simultaneously addressing faster rates of change, rising technical complexity,
cost pressures and compliance issues. With traditional resource-management
and system-management approaches, providing effective support for business
and efficient use of IT resources is virtually impossible. IT service management
provides for the effective and efficient delivery of IT services in support of
changing business needs.
IBM Service Management
IBM has developed thought leadership to improve the state of the art in IT
service management for the last 25 years, and has supported others in their
efforts as well. In addition to the advancement of management disciplines and
technologies, IBM recognized early on that acceptance of common practices
and standards is vital to achieving improved value from IT. Advances in
technologies and management disciplines provide the greatest value after they
become part of and extend the body of generally accepted practices and open
standards. IBM supports the advancement of practices and open standards such
as IT Infrastructure Library

(ITIL

),
2
Control Objectives for Information
Technology (COBIT), ISO IEC 20000 and Carnegie Mellon Universitys
e-Sourcing Capability Model (e-SCM). The fundamental characteristics of
service management require integration and agreement on standards not
only between tools and roles within IT, but also among organizations and
even industries.
3

IBM service management for CICS with System z tools.
Faqe 5
IBM Service Management
4
is a family of solutions including process
managers (for processes defined by ITIL) and tools that helps organizations
better manage their IT infrastructure and deliver IT services more effectively
and efficiently.
For an extended view of IBMs contribution to the development of ITIL and
its relationship to IBM Service Management, see IBM Service Management:
Practical solutions for today based on 25 years of continuous thought
leadership, an IBM white paper by Bill D. Powell (GTW00861-USEN-00),
available at ibm.com/systems/optimizeit/pdf/itsm_white_paper.pdf.
Processes
ITIL defines a set of interrelated processes that show best practices for
managing customer-facing IT services (see Figure 1). ITIL, Version 3
5
was
released in early 2007 with five new publications focusing on the life cycle of
services. The core ITIL service-management processes from Version 2 remain,
augmented by other processes and with different categorization. However,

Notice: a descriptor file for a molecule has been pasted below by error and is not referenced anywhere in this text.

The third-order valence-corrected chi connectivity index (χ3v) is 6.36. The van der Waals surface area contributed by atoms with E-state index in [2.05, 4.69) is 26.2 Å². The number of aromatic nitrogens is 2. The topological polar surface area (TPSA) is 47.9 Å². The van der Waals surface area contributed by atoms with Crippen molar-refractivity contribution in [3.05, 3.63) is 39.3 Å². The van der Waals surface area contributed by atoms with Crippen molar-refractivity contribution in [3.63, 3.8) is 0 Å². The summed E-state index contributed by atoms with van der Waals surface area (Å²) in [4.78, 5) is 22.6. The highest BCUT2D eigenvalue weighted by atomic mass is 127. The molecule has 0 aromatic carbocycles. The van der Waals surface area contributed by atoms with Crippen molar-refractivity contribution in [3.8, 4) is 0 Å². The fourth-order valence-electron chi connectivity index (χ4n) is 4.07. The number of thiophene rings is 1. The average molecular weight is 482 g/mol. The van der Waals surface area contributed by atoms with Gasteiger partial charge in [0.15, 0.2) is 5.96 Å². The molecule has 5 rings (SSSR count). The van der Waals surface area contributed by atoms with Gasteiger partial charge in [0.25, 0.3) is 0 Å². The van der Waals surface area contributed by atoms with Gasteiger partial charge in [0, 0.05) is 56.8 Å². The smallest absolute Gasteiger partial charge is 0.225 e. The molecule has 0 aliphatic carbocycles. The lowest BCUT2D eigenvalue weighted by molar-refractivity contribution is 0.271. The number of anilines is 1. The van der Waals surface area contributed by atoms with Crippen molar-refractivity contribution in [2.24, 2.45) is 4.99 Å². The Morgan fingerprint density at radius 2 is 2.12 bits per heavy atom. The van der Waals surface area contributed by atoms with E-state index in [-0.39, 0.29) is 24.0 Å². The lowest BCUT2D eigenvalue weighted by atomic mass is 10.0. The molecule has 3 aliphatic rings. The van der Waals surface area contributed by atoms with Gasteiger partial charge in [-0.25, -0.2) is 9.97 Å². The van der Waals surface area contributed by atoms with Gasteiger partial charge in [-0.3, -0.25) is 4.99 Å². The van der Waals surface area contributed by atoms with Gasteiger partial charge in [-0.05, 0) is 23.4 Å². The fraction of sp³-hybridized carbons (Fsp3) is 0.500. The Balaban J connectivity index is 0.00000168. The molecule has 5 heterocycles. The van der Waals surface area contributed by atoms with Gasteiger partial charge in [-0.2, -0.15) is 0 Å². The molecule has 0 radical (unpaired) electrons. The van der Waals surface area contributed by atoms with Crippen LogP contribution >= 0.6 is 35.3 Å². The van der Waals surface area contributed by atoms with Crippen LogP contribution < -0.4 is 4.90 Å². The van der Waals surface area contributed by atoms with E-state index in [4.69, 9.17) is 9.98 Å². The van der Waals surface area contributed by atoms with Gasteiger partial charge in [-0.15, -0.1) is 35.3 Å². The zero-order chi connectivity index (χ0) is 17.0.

this white paper focuses on two major categories defined in ITIL, Version
2 service support and service delivery.
Planning for service management
Service management
Service support
Service delivery
Security management
Application management
The
business
perspective
Information
and
communications
technology
infrastructure
management
(ICTIM)
T
h
e

b
u
s
i
n
e
s
s
T
h
e

t
e
c
h
n
o
l
o
g
y
Figure 1. ITIL, Version 2 processes
IBM service management for CICS with System z tools.
Faqe G
Service support
ITIL service support focuses on user support, fixing faults in the infrastructure, and
managing changes to the infrastructure. It includes the following processes:
Incident management, to provide rapid responses to possible service disruptions
Problem management, to identify and resolve the root causes of service disruptions
Change management, to receive a request for change (RFC) submission, and either
approve or reject it
Release management, to provide controlled deployment of approved changes within
the IT infrastructure
Configuration management, to identify, control and maintain all elements in the
IT infrastructure called configuration items
Service delivery
ITIL service delivery focuses on providing IT services to customers and
includes the following processes:
Service-level management, the process of negotiating, defining, measuring,
managing and improving the quality of IT services at an acceptable cost
Availability management, providing a cost-effective and defined level of availability
of the IT services that enables the business to reach its objectives
Capacity management, designed to provide the required capacity for data processing
and storage, at the right time and in a cost-effective way
IT service-continuity management, supporting overall business-continuity
management (BCM) by helping to ensure that required IT infrastructure and IT
services, including support and the service desk, can be restored within specified
time limits after a disaster
Financial management for IT services, aiming to assist the internal IT organization
with the cost-effective management of the IT resources required for the provision of
IT services
IBM service management for CICS with System z tools.
Faqe 7
IBM process managers
Although ITIL provides guidance for how its various processes can be
implemented, it is not usable until you customize the process to your orga-
nizations specific needs. IBM process managers, such as IBM Tivoli


Availability Process Manager, provide actionable processes that
enable you to benefit right from the start from IBMs considerable
practical experience managing complex IT systems.